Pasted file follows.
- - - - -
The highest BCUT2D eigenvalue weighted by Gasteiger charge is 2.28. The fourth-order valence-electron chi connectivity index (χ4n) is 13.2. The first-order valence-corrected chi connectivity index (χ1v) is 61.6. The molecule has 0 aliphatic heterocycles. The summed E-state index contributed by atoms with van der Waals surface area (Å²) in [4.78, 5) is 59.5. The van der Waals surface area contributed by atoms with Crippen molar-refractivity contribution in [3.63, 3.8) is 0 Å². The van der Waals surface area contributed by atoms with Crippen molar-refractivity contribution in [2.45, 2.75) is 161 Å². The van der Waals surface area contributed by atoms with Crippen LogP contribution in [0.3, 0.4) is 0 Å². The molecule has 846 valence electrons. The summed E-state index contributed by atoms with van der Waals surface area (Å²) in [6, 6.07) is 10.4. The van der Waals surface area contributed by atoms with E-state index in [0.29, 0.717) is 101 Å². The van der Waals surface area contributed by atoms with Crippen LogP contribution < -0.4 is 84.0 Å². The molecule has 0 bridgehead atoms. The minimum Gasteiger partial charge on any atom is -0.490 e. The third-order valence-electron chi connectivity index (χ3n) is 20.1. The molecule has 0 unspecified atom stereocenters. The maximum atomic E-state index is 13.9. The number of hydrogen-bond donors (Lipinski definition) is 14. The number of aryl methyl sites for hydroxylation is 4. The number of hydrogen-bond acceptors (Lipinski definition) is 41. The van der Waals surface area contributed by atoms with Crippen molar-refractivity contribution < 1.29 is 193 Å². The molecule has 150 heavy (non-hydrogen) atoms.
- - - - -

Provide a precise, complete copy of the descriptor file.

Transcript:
The highest BCUT2D eigenvalue weighted by Gasteiger charge is 2.28. The fourth-order valence-electron chi connectivity index (χ4n) is 13.2. The first-order valence-corrected chi connectivity index (χ1v) is 61.6. The molecule has 0 aliphatic heterocycles. The summed E-state index contributed by atoms with van der Waals surface area (Å²) in [4.78, 5) is 59.5. The van der Waals surface area contributed by atoms with Crippen molar-refractivity contribution in [3.63, 3.8) is 0 Å². The van der Waals surface area contributed by atoms with Crippen molar-refractivity contribution in [2.45, 2.75) is 161 Å². The van der Waals surface area contributed by atoms with Crippen LogP contribution in [0.3, 0.4) is 0 Å². The molecule has 846 valence electrons. The summed E-state index contributed by atoms with van der Waals surface area (Å²) in [6, 6.07) is 10.4. The van der Waals surface area contributed by atoms with E-state index in [0.29, 0.717) is 101 Å². The van der Waals surface area contributed by atoms with Crippen LogP contribution < -0.4 is 84.0 Å². The molecule has 0 bridgehead atoms. The minimum Gasteiger partial charge on any atom is -0.490 e. The third-order valence-electron chi connectivity index (χ3n) is 20.1. The molecule has 0 unspecified atom stereocenters. The maximum atomic E-state index is 13.9. The number of hydrogen-bond donors (Lipinski definition) is 14. The number of aryl methyl sites for hydroxylation is 4. The number of hydrogen-bond acceptors (Lipinski definition) is 41. The van der Waals surface area contributed by atoms with Crippen molar-refractivity contribution < 1.29 is 193 Å². The molecule has 150 heavy (non-hydrogen) atoms.